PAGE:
Salt in the wound.
Last I heard, the formation of an independent army within the United States designed to challenge the authority of the government constituted treason. Armed insurrections and riots make sense in totalitarian countries. How else can the downtrodden find a voice? But in what is by and large a successful democracy, it doesn’t make any sense to bring a gun to the campaign trail. Unless, of course, you’re letting rage and pettiness dictate everything.
A couple days ago the Seattle Times unveiled this little gem, drawing attention to the fact that the existing Tea Party and hyper-conservative rhetoric will likely inspire militant resistance to the Obama administration. They want to form a militia to guard the rights of state and personal sovereignty. Some GOP leaders opted to dodge endorsing the movement and to diminish its dangers, as Party Chairman Gary Jones described this as a bid for a megaphone. And anyone paying attention to the flagrant, sweeping ignorance among Tea Party activists knows that volume and aggression are the name of the game. But Oklahoma state senator Randy Brogden defends the initiative, saying the Second Amendment allows for militias to “protect themselves from an overreaching federal government.”
Brogden is out of his mind. Protect? As in fight? As in civil war? How could that be good for anyone? And what could the Tea Party possibly hope to gain if things go down that road?
Slick Willy stepped forward on the anniversary of the 1995 bombing in Oklahoma City to explain to radicals that militant rhetoric and treasonous rallies do more than raise money or win votes – they inspire action form the more dangerous people out there. There are certainly other Timothy McVeighs, desperate for a cause. And hey, if their party leaders describe the current administration as gangsters (from the Minnesota demoness Michele Bachmann) and enemies of the state, then attacks become acts of patriotism. You just can’t encourage hate like this and expect things to remain peaceful. You demonize someone or something, and some crusader will take matters into his own hands. I haven’t been around very long and I’ve only been paying attention to politics for a minute, so I wonder about other occasions when this kind of language enjoyed this much popularity and what effects it had.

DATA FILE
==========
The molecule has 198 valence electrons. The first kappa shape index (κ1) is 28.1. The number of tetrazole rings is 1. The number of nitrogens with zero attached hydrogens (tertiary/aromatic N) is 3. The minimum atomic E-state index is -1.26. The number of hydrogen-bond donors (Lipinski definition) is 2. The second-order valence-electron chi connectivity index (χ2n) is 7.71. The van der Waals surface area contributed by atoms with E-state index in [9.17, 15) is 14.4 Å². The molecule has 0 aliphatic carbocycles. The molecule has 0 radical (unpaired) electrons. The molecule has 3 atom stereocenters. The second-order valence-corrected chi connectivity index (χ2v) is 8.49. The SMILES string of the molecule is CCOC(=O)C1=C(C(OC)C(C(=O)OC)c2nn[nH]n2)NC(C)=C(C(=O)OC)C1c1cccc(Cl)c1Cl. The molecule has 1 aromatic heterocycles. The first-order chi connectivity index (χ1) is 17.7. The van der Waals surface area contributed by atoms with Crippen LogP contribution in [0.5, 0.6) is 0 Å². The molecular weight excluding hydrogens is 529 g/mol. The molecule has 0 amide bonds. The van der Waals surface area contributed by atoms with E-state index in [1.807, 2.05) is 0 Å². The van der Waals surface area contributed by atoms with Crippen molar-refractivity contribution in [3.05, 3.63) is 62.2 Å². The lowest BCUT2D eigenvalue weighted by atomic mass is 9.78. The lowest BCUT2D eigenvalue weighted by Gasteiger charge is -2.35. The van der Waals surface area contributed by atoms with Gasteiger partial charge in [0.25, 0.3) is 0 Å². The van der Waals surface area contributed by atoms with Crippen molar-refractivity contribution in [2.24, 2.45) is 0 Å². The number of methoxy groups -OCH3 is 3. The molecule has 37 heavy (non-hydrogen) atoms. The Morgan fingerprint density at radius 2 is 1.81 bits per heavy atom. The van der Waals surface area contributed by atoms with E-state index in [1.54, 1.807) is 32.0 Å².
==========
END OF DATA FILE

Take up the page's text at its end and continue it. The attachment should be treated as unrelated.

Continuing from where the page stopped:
President Clinton said it best, though: “It is one thing to believe we are over-regulated and to work to lessen the burden of regulation [. . .] It is quite another to slander our dedicated public servants, our brave police officers, even our rescue workers, who have been called a hostile army of occupation.”
Which brings up another point that I don’t see expressed enough. I hope Sarah Palin gets the presidential nomination in 2012. The same backwards racists that rallied behind her when she joined McCain will emerge more forcefully, a sort of hysteria will rise among the extremists, and that will alienate every moderate and independent in this country. For christ’s sake, she puts crosshairs on campaign posters. Her PR engine should be thrown in to support another candidate, who can tastefully distance himself and cater to a more moderate crowd. While Palin’s gang of idiots will follow their crosshairs in whichever direction that hellion selects. She’s got the biggest megaphone on the block these days, but is just too stupid to win anyone over that doesn’t already agree with her. That said, I hope she runs. It would be a disaster.
Tricky, though. On the one hand, I think such a failure would create a greater gulf between the aging, rich white Republicans and everyone else – further weakening the GOP and maybe pushing it toward becoming obsolete. Oh, if only. But if politics become even more polarized, then congress will be cripplingly adversarial and the nation itself will be fractured further. And who knows just how literally the losers will take commands to ‘reload’ when this madness blows up?
When did ideological differences become more important than the health, security, and freedom of the majority? Has it always been that way in American politics?